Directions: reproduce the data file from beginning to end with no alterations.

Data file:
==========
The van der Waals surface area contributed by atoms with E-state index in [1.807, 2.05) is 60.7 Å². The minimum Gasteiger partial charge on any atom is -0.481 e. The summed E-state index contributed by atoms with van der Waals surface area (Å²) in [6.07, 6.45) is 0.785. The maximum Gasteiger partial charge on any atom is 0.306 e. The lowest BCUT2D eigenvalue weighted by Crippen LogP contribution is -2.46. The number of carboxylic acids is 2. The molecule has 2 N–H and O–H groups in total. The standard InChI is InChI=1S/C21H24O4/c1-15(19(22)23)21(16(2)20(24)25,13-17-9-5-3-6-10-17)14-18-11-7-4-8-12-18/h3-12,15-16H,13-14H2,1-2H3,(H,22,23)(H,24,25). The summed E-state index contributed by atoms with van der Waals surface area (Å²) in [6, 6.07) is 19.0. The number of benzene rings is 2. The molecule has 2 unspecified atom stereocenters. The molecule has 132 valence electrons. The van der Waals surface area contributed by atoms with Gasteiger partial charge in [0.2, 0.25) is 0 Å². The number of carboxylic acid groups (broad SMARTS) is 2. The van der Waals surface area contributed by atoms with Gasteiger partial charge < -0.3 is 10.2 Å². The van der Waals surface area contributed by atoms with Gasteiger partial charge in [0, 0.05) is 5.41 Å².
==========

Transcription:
The van der Waals surface area contributed by atoms with E-state index in [1.807, 2.05) is 60.7 Å². The minimum Gasteiger partial charge on any atom is -0.481 e. The summed E-state index contributed by atoms with van der Waals surface area (Å²) in [6.07, 6.45) is 0.785. The maximum Gasteiger partial charge on any atom is 0.306 e. The lowest BCUT2D eigenvalue weighted by Crippen LogP contribution is -2.46. The number of carboxylic acids is 2. The molecule has 2 N–H and O–H groups in total. The standard InChI is InChI=1S/C21H24O4/c1-15(19(22)23)21(16(2)20(24)25,13-17-9-5-3-6-10-17)14-18-11-7-4-8-12-18/h3-12,15-16H,13-14H2,1-2H3,(H,22,23)(H,24,25). The summed E-state index contributed by atoms with van der Waals surface area (Å²) in [6, 6.07) is 19.0. The number of benzene rings is 2. The molecule has 2 unspecified atom stereocenters. The molecule has 132 valence electrons. The van der Waals surface area contributed by atoms with Gasteiger partial charge in [0.2, 0.25) is 0 Å². The number of carboxylic acid groups (broad SMARTS) is 2. The van der Waals surface area contributed by atoms with Gasteiger partial charge < -0.3 is 10.2 Å². The van der Waals surface area contributed by atoms with Gasteiger partial charge in [0, 0.05) is 5.41 Å².